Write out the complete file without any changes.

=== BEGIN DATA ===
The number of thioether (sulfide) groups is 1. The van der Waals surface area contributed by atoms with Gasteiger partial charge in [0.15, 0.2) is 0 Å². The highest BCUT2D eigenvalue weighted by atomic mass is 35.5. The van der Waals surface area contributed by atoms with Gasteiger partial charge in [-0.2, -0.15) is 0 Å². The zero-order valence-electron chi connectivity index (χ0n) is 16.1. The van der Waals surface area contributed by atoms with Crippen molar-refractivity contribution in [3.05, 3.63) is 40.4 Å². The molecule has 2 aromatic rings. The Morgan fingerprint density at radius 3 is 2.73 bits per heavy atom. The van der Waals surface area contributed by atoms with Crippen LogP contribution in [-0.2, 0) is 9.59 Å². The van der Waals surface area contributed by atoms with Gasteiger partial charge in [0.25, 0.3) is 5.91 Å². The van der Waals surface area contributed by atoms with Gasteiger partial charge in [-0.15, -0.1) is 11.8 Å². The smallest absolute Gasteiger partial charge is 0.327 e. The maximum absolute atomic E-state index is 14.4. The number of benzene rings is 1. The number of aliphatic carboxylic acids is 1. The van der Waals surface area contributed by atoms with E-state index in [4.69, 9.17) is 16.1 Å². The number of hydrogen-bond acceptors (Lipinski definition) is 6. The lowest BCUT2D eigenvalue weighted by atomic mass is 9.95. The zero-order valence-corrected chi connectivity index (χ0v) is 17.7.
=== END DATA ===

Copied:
The number of thioether (sulfide) groups is 1. The van der Waals surface area contributed by atoms with Gasteiger partial charge in [0.15, 0.2) is 0 Å². The highest BCUT2D eigenvalue weighted by atomic mass is 35.5. The van der Waals surface area contributed by atoms with Gasteiger partial charge in [-0.2, -0.15) is 0 Å². The zero-order valence-electron chi connectivity index (χ0n) is 16.1. The van der Waals surface area contributed by atoms with Crippen molar-refractivity contribution in [3.05, 3.63) is 40.4 Å². The molecule has 2 aromatic rings. The Morgan fingerprint density at radius 3 is 2.73 bits per heavy atom. The van der Waals surface area contributed by atoms with Crippen LogP contribution in [-0.2, 0) is 9.59 Å². The van der Waals surface area contributed by atoms with Gasteiger partial charge in [0.25, 0.3) is 5.91 Å². The van der Waals surface area contributed by atoms with Gasteiger partial charge in [-0.15, -0.1) is 11.8 Å². The smallest absolute Gasteiger partial charge is 0.327 e. The maximum absolute atomic E-state index is 14.4. The number of benzene rings is 1. The number of aliphatic carboxylic acids is 1. The van der Waals surface area contributed by atoms with E-state index in [4.69, 9.17) is 16.1 Å². The number of hydrogen-bond acceptors (Lipinski definition) is 6. The lowest BCUT2D eigenvalue weighted by atomic mass is 9.95. The zero-order valence-corrected chi connectivity index (χ0v) is 17.7.